Title: RE: Morse in the ""Good old Days"".
Post by: KU7I on August 25, 2012, 03:43:43 PM
K7KBN Pat: Okay on the history of FF-1070 and Yokosuka. I have a very vague memory now that you mention it of her being home ported somewhere like Japan for a while. I was an AIMS MKXII IFF technician which was both good and bad. Good b/c I was one of one IFF tech and it was a high profile system, especially at the height of the cold war in the mid to late 80s which is when I went onboard. It was bad if the system went down in the middle of the night...you were the only tech and could not stop working until you found the fault.

I am now an ER Nurse for the Navy, still continuous active duty since SEP 1985 with no plans to retire soon. The wife and I are looking at probably two more tours after this Naval Hospital Yokosuka tour is over (present duty station). We should rotate out of here around summer 2014.

I do cw about 25% of the time and normally do not like working dx, all they want is an RST, and I find this incredibly annoying. I plan on trying some different paddles such as the N8ZN and others, right now the good ole' BY-1s work fine for me.


Lane
KU7I
JH1JCM


Title: RE: Morse in the ""Good old Days"".
Post by: K8AXW on August 25, 2012, 06:20:52 PM
N1EA:  Many thanks for the link.  It was an eyeopener.  I had mental visions of these professional CW operators having great fists.  I see that most sounded like they were sending with their left foot!  Some of the signals were pretty bad as well.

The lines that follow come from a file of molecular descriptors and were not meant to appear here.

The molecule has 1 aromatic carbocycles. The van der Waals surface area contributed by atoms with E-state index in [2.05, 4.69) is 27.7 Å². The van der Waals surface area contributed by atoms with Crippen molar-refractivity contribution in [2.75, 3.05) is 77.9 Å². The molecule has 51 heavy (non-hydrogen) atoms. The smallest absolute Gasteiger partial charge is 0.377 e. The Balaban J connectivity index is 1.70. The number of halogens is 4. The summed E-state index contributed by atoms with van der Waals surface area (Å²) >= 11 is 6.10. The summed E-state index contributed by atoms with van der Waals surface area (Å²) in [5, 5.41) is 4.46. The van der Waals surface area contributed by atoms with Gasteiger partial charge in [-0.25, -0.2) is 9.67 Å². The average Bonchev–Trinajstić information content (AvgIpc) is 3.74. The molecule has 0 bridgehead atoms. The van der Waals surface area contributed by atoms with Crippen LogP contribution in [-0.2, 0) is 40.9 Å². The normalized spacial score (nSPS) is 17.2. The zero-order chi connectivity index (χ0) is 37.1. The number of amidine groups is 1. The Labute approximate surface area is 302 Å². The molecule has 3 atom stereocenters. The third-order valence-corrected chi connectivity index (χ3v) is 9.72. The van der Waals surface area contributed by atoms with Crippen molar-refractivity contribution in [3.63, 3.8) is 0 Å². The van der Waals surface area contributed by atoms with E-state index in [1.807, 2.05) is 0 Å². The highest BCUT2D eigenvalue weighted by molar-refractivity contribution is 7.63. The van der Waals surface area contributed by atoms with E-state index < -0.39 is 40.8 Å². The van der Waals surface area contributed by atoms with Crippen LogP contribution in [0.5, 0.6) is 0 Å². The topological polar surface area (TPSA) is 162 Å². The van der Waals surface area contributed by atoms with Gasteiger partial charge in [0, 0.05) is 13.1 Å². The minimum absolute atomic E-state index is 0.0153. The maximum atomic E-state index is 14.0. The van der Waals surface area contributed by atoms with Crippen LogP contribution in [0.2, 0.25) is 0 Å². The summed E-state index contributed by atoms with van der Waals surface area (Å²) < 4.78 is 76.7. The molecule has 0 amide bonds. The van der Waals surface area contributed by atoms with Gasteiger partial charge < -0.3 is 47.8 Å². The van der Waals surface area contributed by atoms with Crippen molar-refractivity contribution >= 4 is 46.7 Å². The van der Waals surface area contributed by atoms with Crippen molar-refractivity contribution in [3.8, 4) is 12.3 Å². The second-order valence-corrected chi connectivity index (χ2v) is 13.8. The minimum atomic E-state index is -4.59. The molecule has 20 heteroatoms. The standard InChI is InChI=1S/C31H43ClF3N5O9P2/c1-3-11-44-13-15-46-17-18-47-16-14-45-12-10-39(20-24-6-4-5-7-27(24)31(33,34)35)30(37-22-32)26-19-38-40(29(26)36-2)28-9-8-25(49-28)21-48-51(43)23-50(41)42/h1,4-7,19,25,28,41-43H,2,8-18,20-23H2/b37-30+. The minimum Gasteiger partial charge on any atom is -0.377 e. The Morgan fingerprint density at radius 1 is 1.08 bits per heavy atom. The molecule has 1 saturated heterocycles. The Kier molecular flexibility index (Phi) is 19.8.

Al - K8AXW


Title: RE: Morse in the ""Good old Days"".
Post by: N1EA on August 25, 2012, 08:23:20 PM
Quote from:  link=topic=84737.msg617179#msg617179 date=1345944052
N1EA:  Many thanks for the link.  It was an eyeopener.  I had mental visions of these professional CW operators having great fists.  I see that most sounded like they were sending with their left foot!  Some of the signals were pretty bad as well.

Al - K8AXW

Hello Al,

Thanks for dropping by.

Much of the recordings were on 500 kc/s where because of the current that ship's transmitters drew at the key-line (about 220 volts at about 250 ma) electronic keyers usually got fried - and some of the recordings are in the 1960s and earlier.

Also 500 kc/s (kHz) was some place where to be heard you had to emphasize your sending to overcome QRN and QRM - remember everyone was crystal controlled within a fairly tight tolerance on the same frequency.

You will definitely find some beautiful sending on those recordings and you will find some poor sending as well.

But keep on listening to the recordings, you will start to see what is (was?) going on.  You will hear the CQ slip takes recorded by Joe W0TUT - you will hear the transmitters used - some countries were so poor they barely could get a transmitter on the air it seemed. 

After listening to some of the recordings - I recommend GBTT - the Queen Mary, 500 kc/s in Europe, and The Channel Tea Party to gain a understanding of marine radio in the "good old days".